Department of Defense released their Arctic Strategy in November 2013, following the National Arctic Strategy released by the White House in May 2013. The strategy analyzes the security environment in the region.
The Arctic1 is at a strategic inflection point as its ice cap is diminishing more rapidly than projected2 and human activity, driven by econo mic opportunity — ranging from oil, gas, and mineral exploration to fishing, shipping, and tourism — is increasing in response to the growing accessibility. Arctic and non - Arctic nations are establishing their strategies and positions on the future of the Arc tic in a variety of international forums. Taken together, these changes present a compelling opportunity for the Department of Defense (DoD) to work collaboratively with allies and partners to promote a balanced approach to improving human and environment al security in the region in accordance with the 2013 National Strategy for the Arctic Region.3
Security in the Arctic encompasses a broad spectrum of activities, ranging from resource extraction and trade to activities supporting safe commercial and sc ientific operations to national defense. Security cooperation activities and other military - to - military forms of engagement establish, shape, and maintain international relations and the partnerships necessary to meet security challenges and reduce the pot ential for friction. The Department will continue to build cooperative strategic partnerships that promote innovative, affordable security solutions , and burden - sharing in the Arctic , and seek to increase opportunities with A rctic partners to enhance regional expertise and cold - weather operational experience.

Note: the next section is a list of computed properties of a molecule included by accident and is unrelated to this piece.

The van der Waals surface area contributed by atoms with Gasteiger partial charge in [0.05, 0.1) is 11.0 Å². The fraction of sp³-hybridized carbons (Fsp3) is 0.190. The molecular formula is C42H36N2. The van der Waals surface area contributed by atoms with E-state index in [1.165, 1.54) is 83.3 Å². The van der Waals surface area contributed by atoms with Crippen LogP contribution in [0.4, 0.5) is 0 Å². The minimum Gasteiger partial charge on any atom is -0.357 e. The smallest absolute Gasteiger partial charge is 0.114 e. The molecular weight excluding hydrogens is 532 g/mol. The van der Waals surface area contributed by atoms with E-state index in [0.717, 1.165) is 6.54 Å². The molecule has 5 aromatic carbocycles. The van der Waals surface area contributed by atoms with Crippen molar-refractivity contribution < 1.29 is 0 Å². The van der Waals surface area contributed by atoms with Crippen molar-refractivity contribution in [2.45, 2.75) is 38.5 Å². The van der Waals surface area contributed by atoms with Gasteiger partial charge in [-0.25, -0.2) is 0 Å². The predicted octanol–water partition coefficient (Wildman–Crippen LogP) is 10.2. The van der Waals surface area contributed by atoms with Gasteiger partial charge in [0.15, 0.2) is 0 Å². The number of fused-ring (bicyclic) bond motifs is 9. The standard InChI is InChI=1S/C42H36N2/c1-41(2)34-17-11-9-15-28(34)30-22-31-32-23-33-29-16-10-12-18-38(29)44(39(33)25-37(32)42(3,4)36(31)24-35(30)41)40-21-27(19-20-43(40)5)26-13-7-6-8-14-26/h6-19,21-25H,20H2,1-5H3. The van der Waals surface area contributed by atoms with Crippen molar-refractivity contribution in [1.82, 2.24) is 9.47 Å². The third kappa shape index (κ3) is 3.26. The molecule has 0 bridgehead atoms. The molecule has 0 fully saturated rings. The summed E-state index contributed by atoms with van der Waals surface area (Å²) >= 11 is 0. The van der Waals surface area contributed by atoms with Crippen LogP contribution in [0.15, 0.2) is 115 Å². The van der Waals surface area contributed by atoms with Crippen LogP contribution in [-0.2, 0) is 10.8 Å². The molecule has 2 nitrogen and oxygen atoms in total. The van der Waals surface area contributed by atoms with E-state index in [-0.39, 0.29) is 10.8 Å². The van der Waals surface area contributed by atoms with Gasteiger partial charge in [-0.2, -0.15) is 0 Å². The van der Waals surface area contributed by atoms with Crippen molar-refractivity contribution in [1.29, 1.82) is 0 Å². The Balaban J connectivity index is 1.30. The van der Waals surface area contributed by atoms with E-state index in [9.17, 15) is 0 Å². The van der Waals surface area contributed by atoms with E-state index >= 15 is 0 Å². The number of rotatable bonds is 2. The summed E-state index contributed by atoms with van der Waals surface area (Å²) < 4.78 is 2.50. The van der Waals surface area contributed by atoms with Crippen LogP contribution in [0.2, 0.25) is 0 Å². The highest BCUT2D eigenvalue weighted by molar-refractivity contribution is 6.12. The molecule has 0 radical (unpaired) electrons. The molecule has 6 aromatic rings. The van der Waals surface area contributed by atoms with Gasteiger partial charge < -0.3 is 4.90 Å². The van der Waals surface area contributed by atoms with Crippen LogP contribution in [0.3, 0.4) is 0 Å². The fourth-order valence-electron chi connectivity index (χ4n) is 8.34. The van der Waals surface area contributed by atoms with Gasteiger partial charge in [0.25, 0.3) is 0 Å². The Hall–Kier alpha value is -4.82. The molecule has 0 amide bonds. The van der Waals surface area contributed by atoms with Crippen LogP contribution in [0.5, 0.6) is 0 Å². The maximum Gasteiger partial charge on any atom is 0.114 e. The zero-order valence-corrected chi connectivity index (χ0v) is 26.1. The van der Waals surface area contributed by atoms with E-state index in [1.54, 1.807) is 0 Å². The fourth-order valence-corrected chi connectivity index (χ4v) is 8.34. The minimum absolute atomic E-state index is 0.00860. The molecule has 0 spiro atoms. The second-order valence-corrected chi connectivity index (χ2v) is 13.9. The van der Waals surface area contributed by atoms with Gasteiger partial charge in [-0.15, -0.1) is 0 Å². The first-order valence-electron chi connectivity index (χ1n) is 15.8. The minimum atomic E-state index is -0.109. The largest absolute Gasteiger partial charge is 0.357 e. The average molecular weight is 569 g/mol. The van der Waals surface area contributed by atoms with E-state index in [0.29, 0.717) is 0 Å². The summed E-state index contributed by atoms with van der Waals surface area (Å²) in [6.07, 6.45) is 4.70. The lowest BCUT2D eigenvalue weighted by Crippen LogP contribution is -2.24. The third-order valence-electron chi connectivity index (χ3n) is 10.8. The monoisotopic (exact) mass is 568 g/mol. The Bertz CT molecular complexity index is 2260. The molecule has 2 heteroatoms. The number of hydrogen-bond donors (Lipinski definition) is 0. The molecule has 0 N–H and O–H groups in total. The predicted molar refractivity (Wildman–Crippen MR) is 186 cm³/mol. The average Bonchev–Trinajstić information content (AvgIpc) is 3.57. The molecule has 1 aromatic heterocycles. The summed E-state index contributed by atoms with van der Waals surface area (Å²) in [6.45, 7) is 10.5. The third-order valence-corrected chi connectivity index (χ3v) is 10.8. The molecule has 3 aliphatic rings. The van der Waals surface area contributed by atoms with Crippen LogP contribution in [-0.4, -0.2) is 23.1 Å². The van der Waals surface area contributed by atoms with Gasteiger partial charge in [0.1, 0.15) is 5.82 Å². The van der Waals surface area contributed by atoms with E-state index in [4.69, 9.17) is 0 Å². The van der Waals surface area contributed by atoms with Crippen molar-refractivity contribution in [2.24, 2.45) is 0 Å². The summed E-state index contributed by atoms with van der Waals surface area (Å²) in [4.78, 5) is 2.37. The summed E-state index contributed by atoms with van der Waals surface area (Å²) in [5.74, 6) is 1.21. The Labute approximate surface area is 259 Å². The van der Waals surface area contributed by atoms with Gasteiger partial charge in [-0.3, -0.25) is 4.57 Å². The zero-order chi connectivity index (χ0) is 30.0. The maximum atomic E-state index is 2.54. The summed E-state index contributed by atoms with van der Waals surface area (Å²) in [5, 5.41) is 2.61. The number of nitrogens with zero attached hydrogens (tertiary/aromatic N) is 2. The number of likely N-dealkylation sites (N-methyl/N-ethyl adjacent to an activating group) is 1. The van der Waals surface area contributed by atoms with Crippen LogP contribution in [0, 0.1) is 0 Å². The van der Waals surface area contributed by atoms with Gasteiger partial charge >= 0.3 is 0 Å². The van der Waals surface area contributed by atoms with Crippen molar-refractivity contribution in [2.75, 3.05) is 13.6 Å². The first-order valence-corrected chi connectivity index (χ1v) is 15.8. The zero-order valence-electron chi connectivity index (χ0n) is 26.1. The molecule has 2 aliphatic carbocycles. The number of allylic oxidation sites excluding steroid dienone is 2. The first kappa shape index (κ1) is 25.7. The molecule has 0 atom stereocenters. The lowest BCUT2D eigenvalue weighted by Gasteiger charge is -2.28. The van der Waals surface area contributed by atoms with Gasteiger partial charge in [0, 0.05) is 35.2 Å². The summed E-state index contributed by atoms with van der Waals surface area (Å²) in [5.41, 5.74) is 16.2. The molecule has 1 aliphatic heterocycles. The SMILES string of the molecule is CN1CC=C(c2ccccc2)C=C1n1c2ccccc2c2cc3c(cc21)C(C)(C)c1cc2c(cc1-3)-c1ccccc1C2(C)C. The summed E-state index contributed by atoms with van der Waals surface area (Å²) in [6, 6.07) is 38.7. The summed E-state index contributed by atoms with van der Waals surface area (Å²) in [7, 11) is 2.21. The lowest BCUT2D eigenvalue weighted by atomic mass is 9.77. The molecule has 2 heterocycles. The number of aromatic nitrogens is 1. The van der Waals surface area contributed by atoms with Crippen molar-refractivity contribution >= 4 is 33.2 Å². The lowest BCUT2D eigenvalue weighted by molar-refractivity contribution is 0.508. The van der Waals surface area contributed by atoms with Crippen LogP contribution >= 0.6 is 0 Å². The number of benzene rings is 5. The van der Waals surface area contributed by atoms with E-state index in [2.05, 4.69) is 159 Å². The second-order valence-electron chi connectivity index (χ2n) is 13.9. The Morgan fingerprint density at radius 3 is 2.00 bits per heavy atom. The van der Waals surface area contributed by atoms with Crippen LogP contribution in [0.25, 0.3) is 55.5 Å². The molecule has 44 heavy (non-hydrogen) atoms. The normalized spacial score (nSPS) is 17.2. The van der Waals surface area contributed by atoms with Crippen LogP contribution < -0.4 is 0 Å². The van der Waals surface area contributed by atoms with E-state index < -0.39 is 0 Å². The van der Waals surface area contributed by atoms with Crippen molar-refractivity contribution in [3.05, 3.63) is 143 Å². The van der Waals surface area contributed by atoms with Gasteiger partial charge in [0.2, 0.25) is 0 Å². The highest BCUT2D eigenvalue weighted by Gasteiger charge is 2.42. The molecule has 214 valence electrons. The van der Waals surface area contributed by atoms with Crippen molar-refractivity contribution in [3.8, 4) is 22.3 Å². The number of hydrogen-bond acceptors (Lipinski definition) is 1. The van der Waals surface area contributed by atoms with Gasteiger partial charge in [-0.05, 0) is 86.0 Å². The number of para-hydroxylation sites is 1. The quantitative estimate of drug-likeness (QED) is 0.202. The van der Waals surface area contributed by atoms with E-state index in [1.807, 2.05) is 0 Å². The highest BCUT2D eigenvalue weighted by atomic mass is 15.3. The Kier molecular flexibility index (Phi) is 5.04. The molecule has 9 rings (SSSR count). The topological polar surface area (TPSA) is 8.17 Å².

The Department will continue to train and operate routinely in the region4 as it monitors the changing environment, revisiting assessments and taking appropriate action as conditions change.
This strategy identifies the Department's desired end - state for the Arctic: a secure and stable region where U.S. national interests are safeguarded, the U.S. homeland is protected, and nations work cooperatively to address challenges. It also articulates two main supporting objectives: Ensure security, support safety, and promote defense cooperation , and prepare to respond to a wide range of challenges and contingencies — operating in conjunction with other nations when possible, and independently if neces sary — in order to maintain stability in the region. Finally, it identifies the ways and means the Department intends to use to achieve these objectives as it implements the National Strategy for the Arctic Region.
1 The DoD strategy uses a broad definition of the Arctic, codified in 15 U.S.C. 4111, that includes all U.S. and foreign territory north of the Arctic Circle and all U.S. territory north and west of the boundary formed by the Porcupine, Yukon, and Kuskokwim Rive rs; all contiguous seas, including the Arctic Ocean and the Beaufort, Bering, and Chukchi Seas, and the Ale utian islands chain.
2 National Oceanic and Atmospheric Administration (NOAA) scientists in J.E. Overland and M. Wang (2013), When will the summer Arctic be nearly sea ice free? , Geophys. Res. Lett., 40, doi:10.1002/grl.50316.
3 This strategy is nested under National Security Presidential Directive (NSPD) 66 / Homeland Security Presidential Directive (HSPD) 25 , Arctic Region Policy, the 2013 National Strategy for the Arctic Region , and the 2012 Defense Strategic Guidance. It complements DoD's Strategy for H omeland Defense and Defense Support of Civil Authorities (HD&DSCA) .
4 For additional information on the Navy's historic involvement in the Arctic, see The Impact of Climate Change on Naval Operations in the Arctic (Center for Naval Analysis, 2009)